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Health & Fitness

Mind. Body. Booze.

Beer has been a boon to our lovely city for almost two centuries. Beer is a part of many facets of our city. We have good water infrastructure because of the Bud plant, there are many jobs created through the growth of various craft breweries, new build housing is cropping up in places once reserved [...]
614now Staff



Beer has been a boon to our lovely city for almost two centuries.

Beer is a part of many facets of our city. We have good water infrastructure because of the Bud plant, there are many jobs created through the growth of various craft breweries, new build housing is cropping up in places once reserved for industrial space, and breweries are finding more and interesting ways to use the space that they have on hand.

Pretty much every brewery has a taproom inviting you to gather with your friends and have a joyous time. Most breweries in Columbus have an award winning beer to showcase—some even have international renown bringing in curious drinkers from far and wide. Sometimes the beer is just an afterthought, a bonus, to lubricate the social gear works.

All the time, beer gives drinkers just a little extra jolly jiggle … so why not use that spacious taproom for a yoga class before opening?

Why not work out even harder to earn that extra pint?

Seventh Son offers a regular weekly yoga class on Saturdays led by Stephanie Bair-Garant. The brewery recently expanded and has a wealth of open space available before opening hours. The second floor bar boasts a rollback roof and a big, airy room with communal tables during business hours. The slow flow class starts at 10 a.m. on Saturdays and costs $15. Register at

BrewDog’s original American HQ out in Canal Winchester also offers a yoga class. The production facility ambitiously hopes to supply the greater part of the country soon. Listed as an attraction in Canal Winchester, the brewery has plethora of activities planned throughout the week. A less regularly scheduled class led by Nathan Quick, the initial cost is $15 and with brunch at the brewery included it’s $25.

The confluence of yoga and beer doesn’t end at the brewery level. Yoga is not just about low impact athleticism; one of the most important aspects is community. Yoga Happiness in Clintonville uses the community connections in the neighborhood to build that togetherness. Owner Burgundie Miceli would bring classes down to Quail Crossing Cellars before the winery closed up shop. Now they offer a BYO sharable wine-and-snack event after an hour-long session. Contrasting that, Yoga Happiness also offers a class taught by Colleen Caulfield to “discuss and practice the eight limbs of yoga in relation to the 12 steps of recovery,” concluding on August 12th. Miceli and Caulfield hope to offer it again soon depending on the popularity.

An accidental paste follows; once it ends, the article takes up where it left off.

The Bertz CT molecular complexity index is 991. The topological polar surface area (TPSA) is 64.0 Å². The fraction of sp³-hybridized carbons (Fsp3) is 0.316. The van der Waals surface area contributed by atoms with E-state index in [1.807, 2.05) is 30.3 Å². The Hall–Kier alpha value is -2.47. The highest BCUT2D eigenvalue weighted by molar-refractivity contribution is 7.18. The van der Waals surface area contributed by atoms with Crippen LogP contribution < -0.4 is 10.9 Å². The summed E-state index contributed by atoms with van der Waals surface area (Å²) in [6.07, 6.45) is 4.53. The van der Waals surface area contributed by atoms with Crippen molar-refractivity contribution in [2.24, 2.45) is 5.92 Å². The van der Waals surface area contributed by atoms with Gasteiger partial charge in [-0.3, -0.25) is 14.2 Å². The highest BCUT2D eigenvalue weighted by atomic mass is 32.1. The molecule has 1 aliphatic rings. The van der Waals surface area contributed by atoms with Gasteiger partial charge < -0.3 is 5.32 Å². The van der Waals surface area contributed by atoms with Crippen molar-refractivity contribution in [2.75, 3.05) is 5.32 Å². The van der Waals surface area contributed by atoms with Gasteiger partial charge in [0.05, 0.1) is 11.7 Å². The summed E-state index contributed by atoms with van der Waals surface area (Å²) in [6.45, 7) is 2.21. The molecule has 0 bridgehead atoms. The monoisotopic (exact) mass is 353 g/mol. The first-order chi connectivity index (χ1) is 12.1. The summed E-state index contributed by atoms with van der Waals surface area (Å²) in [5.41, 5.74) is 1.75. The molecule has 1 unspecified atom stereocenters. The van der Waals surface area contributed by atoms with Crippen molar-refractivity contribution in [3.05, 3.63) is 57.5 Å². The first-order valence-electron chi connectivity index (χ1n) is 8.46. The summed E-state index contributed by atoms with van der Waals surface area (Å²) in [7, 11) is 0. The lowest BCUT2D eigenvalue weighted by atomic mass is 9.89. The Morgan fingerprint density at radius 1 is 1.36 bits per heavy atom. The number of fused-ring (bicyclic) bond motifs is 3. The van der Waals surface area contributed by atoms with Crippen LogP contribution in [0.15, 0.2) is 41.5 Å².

The list of breweries offering yoga classes is way too long to list here, which is also what inspired Trevor Williams of Hoof Hearted Brewing to start the Hoof Hearted Running Club in May 2017.

“At the time, every brewery seemed to be doing yoga brunches, etc. We wanted do some sort of fun physical group activity that was more “Hoofy.” At first we were hot on a semi-serious ‘Karate Club’—still are—but settled on the running club after we coined our motto ‘Expose Yourself to Running.’”

Williams, who has been a casual runner since the late ‘90s, and business partner Jarrod Bichon, an in ultra marathon runner, were inspired by the Mikkeller Running Club in Copenhagen. And of course, by their own oddball, low-brow aesthetic. HH’s vibe can come off as audacious, but Williams, Bichon, and their house artist Thom Lessner, are completely serious about it.

“I think the goal is cross pollinating two things people really passionate about,” Williams said. “We have a good mix of fitness freaks that are casual craft drinkers and super beer geeky casual runners. It’s been a great addition to our brand.”

In fact, Lessner’s killer HHC running club merch rivals the brewery’s general merch in popularity. Wanna join in? Hoof Hearted Running Club is every Wednesday at 6 p.m. It’s a 5K course and the participants receive half-off off all draft beer.

Beer is a great way to bring the community together and it also helps that community grow. Sometimes the road to personal growth is a little bumpier than you’d like, so why not offset it with an hour or so of high-impact activity? Sweat it out, Columbus, and don’t forget to stay hydrated. 

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Health & Fitness

5 unique ways to improve wellness without a treadmill

Jeni Ruisch